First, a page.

We play as an unnamed samurai from the Veiled Edge village of Tosa District. At the time, the secret villages of each prefecture were responsible for training the warriors used by the feudal lords to carry out special missions and defend their interests. Our story begins in a village where samurai are trained to fight in pairs, as twin blades. But after a difficult mission, our companion ends up sacrificing themselves in battle to save the protagonist and our village burns to the ground. Now, as a ronin without a master or village to report to, we vow revenge against the enemy.

The trail leads us to neighbouring Yokohama, a port city that has become the meeting point between the Eastern and Western worlds. On the way to Yokohama, we meet a wandering samurai named Sakamoto Ryouma, a figure of utmost importance in Japanese history. Thanks to Ryouma’s very strong moral compass, and his natural aptitude for getting into trouble, we slowly begin to getting caught up in a story that will determine the course of the Japanese state (or empire) for the next century.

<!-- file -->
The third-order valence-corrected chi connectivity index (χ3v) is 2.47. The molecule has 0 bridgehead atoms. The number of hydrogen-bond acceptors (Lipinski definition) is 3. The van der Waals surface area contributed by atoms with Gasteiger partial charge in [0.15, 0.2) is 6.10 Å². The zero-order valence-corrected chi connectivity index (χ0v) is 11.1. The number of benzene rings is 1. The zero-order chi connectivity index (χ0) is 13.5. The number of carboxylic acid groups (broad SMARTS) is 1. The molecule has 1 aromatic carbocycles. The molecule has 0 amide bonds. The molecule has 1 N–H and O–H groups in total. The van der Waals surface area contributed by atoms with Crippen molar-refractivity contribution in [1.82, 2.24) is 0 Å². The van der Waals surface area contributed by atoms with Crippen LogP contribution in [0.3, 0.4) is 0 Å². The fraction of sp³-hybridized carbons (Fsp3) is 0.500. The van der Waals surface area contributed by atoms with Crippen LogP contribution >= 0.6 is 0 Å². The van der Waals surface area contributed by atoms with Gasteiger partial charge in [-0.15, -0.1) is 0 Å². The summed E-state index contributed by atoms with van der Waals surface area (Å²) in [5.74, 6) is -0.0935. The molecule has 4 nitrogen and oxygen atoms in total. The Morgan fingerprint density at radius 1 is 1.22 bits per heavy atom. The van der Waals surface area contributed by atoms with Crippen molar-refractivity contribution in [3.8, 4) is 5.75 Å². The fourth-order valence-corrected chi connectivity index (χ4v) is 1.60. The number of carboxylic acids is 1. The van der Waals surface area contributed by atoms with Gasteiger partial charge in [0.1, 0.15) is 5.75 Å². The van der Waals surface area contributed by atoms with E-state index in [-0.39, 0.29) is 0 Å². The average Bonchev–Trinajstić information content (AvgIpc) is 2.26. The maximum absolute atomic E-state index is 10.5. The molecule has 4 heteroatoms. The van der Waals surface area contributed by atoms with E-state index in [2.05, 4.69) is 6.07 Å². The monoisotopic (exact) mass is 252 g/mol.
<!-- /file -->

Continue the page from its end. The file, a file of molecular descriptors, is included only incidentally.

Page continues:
Riding on horseback in Rise of the Ronin
Source: PlayStation

Carve your own path

Rise of the Ronin gives you complete freedom to live your own story as a ronin, a wandering samurai. Before you start playing, you’ll need to create your character. I was really impressed by how detailed Rise of the Ronin’s character creation tool is. You can customize every aspect of your character, Team Ninja gives you the opportunity to modify everything from how pointy your ears are to how many colored strands of hair your character will have. It’s amazing how much time you can spend creating your character before you even start the game.

This is very important as your character is a blank slate: you decide everything from their appearance, the weapons they use, to the answers they gives in dialogue. Rise of the Ronin is an RPG that sets you up for an excellent role play in Edo era Japan.

  • Selecting a class in Rise of the Ronin
  • Character creation screen in Rise of the Ronin

Explore the majestic Japanese open-world